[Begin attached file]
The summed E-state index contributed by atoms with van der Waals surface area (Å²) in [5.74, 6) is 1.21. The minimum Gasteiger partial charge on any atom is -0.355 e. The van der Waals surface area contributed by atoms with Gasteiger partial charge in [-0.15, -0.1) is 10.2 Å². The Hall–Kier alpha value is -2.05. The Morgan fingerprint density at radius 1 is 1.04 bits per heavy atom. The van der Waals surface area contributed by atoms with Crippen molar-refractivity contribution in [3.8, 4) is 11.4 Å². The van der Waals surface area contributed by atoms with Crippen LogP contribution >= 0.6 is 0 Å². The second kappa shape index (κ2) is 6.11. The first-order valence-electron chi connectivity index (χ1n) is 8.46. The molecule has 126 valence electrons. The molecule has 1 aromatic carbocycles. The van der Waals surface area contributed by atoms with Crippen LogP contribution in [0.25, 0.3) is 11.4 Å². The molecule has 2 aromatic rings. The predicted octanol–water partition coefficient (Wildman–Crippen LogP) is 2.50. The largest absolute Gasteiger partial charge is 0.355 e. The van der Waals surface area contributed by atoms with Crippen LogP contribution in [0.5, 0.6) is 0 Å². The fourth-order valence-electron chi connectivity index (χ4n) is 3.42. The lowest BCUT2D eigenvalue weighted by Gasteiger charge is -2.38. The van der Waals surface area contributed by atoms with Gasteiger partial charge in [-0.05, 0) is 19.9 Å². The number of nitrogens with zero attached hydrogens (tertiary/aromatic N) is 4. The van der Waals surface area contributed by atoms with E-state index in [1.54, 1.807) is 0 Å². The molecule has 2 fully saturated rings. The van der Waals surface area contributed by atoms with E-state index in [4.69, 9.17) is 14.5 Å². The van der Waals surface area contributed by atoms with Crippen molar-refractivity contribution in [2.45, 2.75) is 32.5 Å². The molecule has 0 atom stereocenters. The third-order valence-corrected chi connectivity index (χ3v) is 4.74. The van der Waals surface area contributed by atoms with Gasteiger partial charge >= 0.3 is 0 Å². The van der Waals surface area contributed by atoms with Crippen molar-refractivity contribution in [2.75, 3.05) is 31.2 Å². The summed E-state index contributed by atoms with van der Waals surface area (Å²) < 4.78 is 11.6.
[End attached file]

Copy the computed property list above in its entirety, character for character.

The summed E-state index contributed by atoms with van der Waals surface area (Å²) in [5.74, 6) is 1.21. The minimum Gasteiger partial charge on any atom is -0.355 e. The van der Waals surface area contributed by atoms with Gasteiger partial charge in [-0.15, -0.1) is 10.2 Å². The Hall–Kier alpha value is -2.05. The Morgan fingerprint density at radius 1 is 1.04 bits per heavy atom. The van der Waals surface area contributed by atoms with Crippen molar-refractivity contribution in [3.8, 4) is 11.4 Å². The van der Waals surface area contributed by atoms with Crippen LogP contribution >= 0.6 is 0 Å². The second kappa shape index (κ2) is 6.11. The first-order valence-electron chi connectivity index (χ1n) is 8.46. The molecule has 126 valence electrons. The molecule has 1 aromatic carbocycles. The van der Waals surface area contributed by atoms with Crippen LogP contribution in [0.25, 0.3) is 11.4 Å². The molecule has 2 aromatic rings. The predicted octanol–water partition coefficient (Wildman–Crippen LogP) is 2.50. The largest absolute Gasteiger partial charge is 0.355 e. The van der Waals surface area contributed by atoms with Crippen LogP contribution in [0.5, 0.6) is 0 Å². The fourth-order valence-electron chi connectivity index (χ4n) is 3.42. The lowest BCUT2D eigenvalue weighted by Gasteiger charge is -2.38. The van der Waals surface area contributed by atoms with Gasteiger partial charge in [-0.05, 0) is 19.9 Å². The number of nitrogens with zero attached hydrogens (tertiary/aromatic N) is 4. The van der Waals surface area contributed by atoms with E-state index in [1.54, 1.807) is 0 Å². The molecule has 2 fully saturated rings. The van der Waals surface area contributed by atoms with E-state index in [4.69, 9.17) is 14.5 Å². The van der Waals surface area contributed by atoms with Crippen molar-refractivity contribution in [2.45, 2.75) is 32.5 Å². The molecule has 0 atom stereocenters. The third-order valence-corrected chi connectivity index (χ3v) is 4.74. The van der Waals surface area contributed by atoms with Gasteiger partial charge >= 0.3 is 0 Å². The van der Waals surface area contributed by atoms with Crippen molar-refractivity contribution in [2.75, 3.05) is 31.2 Å². The summed E-state index contributed by atoms with van der Waals surface area (Å²) < 4.78 is 11.6.